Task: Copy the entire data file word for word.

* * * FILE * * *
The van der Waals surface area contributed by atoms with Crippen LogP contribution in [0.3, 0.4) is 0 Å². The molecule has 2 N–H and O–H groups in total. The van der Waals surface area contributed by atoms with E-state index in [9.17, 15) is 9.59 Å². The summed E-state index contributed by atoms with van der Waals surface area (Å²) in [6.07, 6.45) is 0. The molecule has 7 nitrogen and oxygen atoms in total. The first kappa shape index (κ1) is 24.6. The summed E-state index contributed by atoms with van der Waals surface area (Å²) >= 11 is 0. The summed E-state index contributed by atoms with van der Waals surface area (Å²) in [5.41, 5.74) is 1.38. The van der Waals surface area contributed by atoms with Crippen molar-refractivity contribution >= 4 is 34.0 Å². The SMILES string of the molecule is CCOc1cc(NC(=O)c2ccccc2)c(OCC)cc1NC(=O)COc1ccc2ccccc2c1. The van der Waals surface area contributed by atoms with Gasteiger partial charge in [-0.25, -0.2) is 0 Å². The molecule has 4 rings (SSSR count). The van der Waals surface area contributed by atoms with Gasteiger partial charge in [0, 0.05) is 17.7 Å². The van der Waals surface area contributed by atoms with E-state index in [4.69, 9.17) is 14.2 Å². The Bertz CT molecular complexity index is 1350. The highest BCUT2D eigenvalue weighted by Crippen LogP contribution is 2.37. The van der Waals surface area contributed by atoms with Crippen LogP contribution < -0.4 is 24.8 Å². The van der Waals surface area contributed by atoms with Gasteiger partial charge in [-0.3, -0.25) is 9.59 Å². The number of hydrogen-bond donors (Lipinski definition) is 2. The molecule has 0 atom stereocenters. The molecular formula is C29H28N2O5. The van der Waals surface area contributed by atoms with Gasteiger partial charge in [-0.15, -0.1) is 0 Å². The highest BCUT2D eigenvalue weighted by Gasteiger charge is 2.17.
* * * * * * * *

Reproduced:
The van der Waals surface area contributed by atoms with Crippen LogP contribution in [0.3, 0.4) is 0 Å². The molecule has 2 N–H and O–H groups in total. The van der Waals surface area contributed by atoms with E-state index in [9.17, 15) is 9.59 Å². The summed E-state index contributed by atoms with van der Waals surface area (Å²) in [6.07, 6.45) is 0. The molecule has 7 nitrogen and oxygen atoms in total. The first kappa shape index (κ1) is 24.6. The summed E-state index contributed by atoms with van der Waals surface area (Å²) >= 11 is 0. The summed E-state index contributed by atoms with van der Waals surface area (Å²) in [5.41, 5.74) is 1.38. The van der Waals surface area contributed by atoms with Crippen molar-refractivity contribution >= 4 is 34.0 Å². The SMILES string of the molecule is CCOc1cc(NC(=O)c2ccccc2)c(OCC)cc1NC(=O)COc1ccc2ccccc2c1. The van der Waals surface area contributed by atoms with Gasteiger partial charge in [-0.25, -0.2) is 0 Å². The molecule has 4 rings (SSSR count). The van der Waals surface area contributed by atoms with Gasteiger partial charge in [0, 0.05) is 17.7 Å². The van der Waals surface area contributed by atoms with E-state index in [4.69, 9.17) is 14.2 Å². The Bertz CT molecular complexity index is 1350. The highest BCUT2D eigenvalue weighted by Crippen LogP contribution is 2.37. The van der Waals surface area contributed by atoms with Crippen LogP contribution < -0.4 is 24.8 Å². The van der Waals surface area contributed by atoms with Gasteiger partial charge in [-0.3, -0.25) is 9.59 Å². The number of hydrogen-bond donors (Lipinski definition) is 2. The molecule has 0 atom stereocenters. The molecular formula is C29H28N2O5. The van der Waals surface area contributed by atoms with Gasteiger partial charge in [-0.15, -0.1) is 0 Å². The highest BCUT2D eigenvalue weighted by Gasteiger charge is 2.17.